Arvo Pärt and his wife Nora Pärt, speaking to an interviewer:
N.P.: The last chord in Cantus seems not to want to come to an end. It stands still, without growing or diminishing. Something has been achieved and now one doesn't want to let it go. The content of the entire work strives toward this point. When the plateau of this cadence has been reached the chord does not want to stop. The same thing happens at the end of the first part of Tabula Rasa: always this final chord that appears to want to go on forever.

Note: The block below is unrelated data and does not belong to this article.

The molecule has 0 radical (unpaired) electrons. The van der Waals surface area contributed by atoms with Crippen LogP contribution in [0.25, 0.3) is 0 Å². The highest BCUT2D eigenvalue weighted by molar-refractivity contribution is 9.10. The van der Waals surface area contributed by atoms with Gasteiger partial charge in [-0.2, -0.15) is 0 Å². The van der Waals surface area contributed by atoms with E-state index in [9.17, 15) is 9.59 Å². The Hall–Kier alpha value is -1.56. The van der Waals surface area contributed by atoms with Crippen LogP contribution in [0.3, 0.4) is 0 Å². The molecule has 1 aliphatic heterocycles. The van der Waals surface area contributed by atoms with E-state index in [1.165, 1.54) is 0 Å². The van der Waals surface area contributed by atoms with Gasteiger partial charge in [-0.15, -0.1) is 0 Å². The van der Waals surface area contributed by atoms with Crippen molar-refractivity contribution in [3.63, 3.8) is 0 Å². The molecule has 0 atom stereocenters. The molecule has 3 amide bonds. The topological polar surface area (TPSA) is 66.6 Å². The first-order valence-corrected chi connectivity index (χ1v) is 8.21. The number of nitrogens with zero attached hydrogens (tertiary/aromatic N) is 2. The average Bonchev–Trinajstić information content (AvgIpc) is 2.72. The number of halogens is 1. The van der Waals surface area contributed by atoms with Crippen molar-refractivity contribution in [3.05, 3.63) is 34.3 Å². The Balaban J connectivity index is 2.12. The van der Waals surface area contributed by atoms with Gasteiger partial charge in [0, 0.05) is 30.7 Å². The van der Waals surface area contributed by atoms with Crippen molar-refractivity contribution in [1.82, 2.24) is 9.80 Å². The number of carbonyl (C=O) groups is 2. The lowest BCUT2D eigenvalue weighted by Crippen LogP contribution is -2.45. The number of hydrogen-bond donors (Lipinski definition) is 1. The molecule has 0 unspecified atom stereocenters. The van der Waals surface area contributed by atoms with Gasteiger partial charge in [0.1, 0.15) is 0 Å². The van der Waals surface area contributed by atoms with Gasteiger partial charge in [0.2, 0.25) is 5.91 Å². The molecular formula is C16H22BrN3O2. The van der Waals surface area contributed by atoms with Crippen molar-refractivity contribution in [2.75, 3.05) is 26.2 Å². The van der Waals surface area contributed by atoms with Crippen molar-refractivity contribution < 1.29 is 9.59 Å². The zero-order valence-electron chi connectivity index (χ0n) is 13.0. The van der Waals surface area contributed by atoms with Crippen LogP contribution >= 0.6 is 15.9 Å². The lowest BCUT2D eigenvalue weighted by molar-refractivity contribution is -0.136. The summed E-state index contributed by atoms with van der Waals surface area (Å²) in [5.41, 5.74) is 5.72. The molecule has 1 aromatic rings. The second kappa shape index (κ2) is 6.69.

[...] A.P.: I believe the sacred texts are still 'contemporary'. Seen in this light there are no significant differences between yesterday, today and tomorrow because there are truths that maintain their validity. Mankind feels much the same today as he did then and has the same need to free himself from his faults. The texts exist independently of us and are waiting for us: each of us has a time when he will find a way to them.
[...] A.P.: It is possible that the people who follow my music with interest hope to find something in it. Or perhaps there are people who, like me, are in search of something and when listening to my music, feel that it is moving in the same direction as they are.